Israeli panel says flotilla raid followed marine law
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JERUSALEM -- An Israeli commission that examined the deadly raid on a flotilla bound for Gaza last May concluded Sunday that Israel had acted in accordance with international law when its military enforced its naval blockade by intercepting the ships in international waters.
The commission alluded to "the regrettable consequences of the loss of human life and physical injuries" -- nine pro-Palestinian activists were killed and more than 50 were wounded during clashes on a Turkish vessel that was trying to breach the blockade. But the commission found that Israeli soldiers had acted "professionally and in a measured manner in the face of extensive and unanticipated violence."
The raid stirred international outrage and condemnation of Israel and its blockade of the Gaza Strip, and Israeli officials were hoping that the investigation would win the country at least some foreign support. But critics argued that the findings were a foregone conclusion.
"This committee was suspect from the beginning," said Moshe Negbi, the legal commentator for Israel Radio, "because it was appointed by the government, because this was not a state commission of inquiry."
Turkey's prime minister, Recep Tayyip Erdogan, dismissed the report, saying Sunday that it had "no value or credibility."
The panel is led by a retired Israeli Supreme Court justice, Jacob Turkel, and includes two international observers, Lord David Trimble, a Nobel Peace laureate from Northern Ireland, and Kenneth Watkin, a retired brigadier general and former judge advocate general of the Canadian forces.
"I hope that all those who rushed to judgment against Israel and against its soldiers will read these reports and learn the truth about what happened," Prime Minister Benjamin Netanyahu said Sunday. "The truth is that our soldiers were defending our country and defending their very lives."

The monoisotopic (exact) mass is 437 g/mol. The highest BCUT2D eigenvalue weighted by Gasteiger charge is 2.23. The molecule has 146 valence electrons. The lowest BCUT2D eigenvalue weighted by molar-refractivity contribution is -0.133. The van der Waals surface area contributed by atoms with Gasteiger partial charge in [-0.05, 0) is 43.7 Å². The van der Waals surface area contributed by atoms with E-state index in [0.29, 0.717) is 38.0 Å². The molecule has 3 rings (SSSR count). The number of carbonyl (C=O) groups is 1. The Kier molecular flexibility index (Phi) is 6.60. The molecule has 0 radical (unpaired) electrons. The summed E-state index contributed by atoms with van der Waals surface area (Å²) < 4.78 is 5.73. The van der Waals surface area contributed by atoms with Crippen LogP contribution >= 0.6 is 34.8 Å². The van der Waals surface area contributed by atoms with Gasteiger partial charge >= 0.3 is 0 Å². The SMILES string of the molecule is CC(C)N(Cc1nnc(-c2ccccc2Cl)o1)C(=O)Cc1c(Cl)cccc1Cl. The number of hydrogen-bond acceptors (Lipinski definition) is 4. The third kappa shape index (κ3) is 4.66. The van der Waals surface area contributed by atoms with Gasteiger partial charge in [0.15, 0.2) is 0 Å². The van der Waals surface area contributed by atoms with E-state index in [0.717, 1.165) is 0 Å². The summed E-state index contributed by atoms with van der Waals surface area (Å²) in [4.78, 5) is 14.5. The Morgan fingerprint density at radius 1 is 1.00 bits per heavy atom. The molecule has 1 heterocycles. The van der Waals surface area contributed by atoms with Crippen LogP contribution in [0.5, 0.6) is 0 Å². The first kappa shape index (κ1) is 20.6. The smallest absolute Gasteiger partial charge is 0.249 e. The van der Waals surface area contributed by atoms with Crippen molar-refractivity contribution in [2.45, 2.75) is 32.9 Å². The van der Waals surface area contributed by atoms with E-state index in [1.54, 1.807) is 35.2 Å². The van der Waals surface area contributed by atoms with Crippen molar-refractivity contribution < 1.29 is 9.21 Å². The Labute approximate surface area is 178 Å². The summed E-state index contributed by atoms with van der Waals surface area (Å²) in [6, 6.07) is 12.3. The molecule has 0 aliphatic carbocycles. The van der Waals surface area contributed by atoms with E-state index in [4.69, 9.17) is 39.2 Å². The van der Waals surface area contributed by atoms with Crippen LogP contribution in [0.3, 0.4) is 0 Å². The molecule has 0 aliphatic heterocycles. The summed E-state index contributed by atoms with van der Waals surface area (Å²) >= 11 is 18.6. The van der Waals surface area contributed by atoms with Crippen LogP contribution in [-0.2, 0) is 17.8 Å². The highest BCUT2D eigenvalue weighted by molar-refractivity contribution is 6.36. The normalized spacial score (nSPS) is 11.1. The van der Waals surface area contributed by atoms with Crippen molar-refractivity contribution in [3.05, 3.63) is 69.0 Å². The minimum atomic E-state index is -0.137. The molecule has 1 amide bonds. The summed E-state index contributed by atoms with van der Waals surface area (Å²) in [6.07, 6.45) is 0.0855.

Defense Minister Ehud Barak issued a statement saying the report's conclusions "prove that Israel is a law-abiding country that is capable of examining itself and that respects the norms and rules of the international system."
The report, almost 300 pages long, was accompanied by a letter from Lord Trimble and Mr. Watkin stating: "We have no doubt that the commission is independent. This part of the report is evidence of its rigor."
The part of the report published Sunday dealt with the legality of the blockade and its enforcement. It is to be presented to a U.N. panel formed to look into the raid. A second part, dealing with Israel's mechanism for investigating complaints and claims regarding violations of the laws of armed conflict, will be published later.
Eight Turks and an American-Turkish youth were killed May 31 aboard the Mavi Marmara, a Turkish ship that was part of the six-vessel flotilla.
Israel imposed its maritime blockade on Gaza in January 2009 during its military offensive against Hamas, the Islamic militant group that controls Gaza. The commission justified the blockade on security grounds, citing a need "to prevent weapons, terrorists and money from entering the Gaza Strip, and the need to prevent the departure of terrorists."
The commission rejected arguments that the blockade, together with the restrictions on movement through the overland crossings, constituted collective punishment of Gaza's population, saying that Israel let in goods "essential for the survival of the civilian population."
Gisha, an Israeli advocacy group promoting freedom of movement for Palestinians, says that "a primary goal of the restrictions, as declared by Israel, was to paralyze the economy in Gaza and prevent its residents from leading normal lives."
Under intense pressure, Israel eased restrictions last summer on many goods going into Gaza through land crossings.
The commission said the Mavi Marmara's passengers were divided into two groups, the largest made up of "peace activists" and the other including a "hard core of approximately 40 activists" from the Turkish Islamic charity Insani Yardim Vakfi, known by its Turkish initials, IHH.
It characterized the IHH as a humanitarian organization that "also assists terrorist organizations with a radical-Islamic and anti-Western orientation" and said its members on the Mavi Marmara were equipped with clubs, iron rods, chains, slingshots and ball bearings. About 200 knives were also found on board, it said.
Video images released at the time showed Israeli commandos being set upon as they rappelled from helicopters onto the ship's deck. Some soldiers' equipment was seized, and the commission found that two were shot during the melee, but it said it was unable to determine whether the IHH activists had taken firearms on board.
First Published January 24, 2011 12:00 am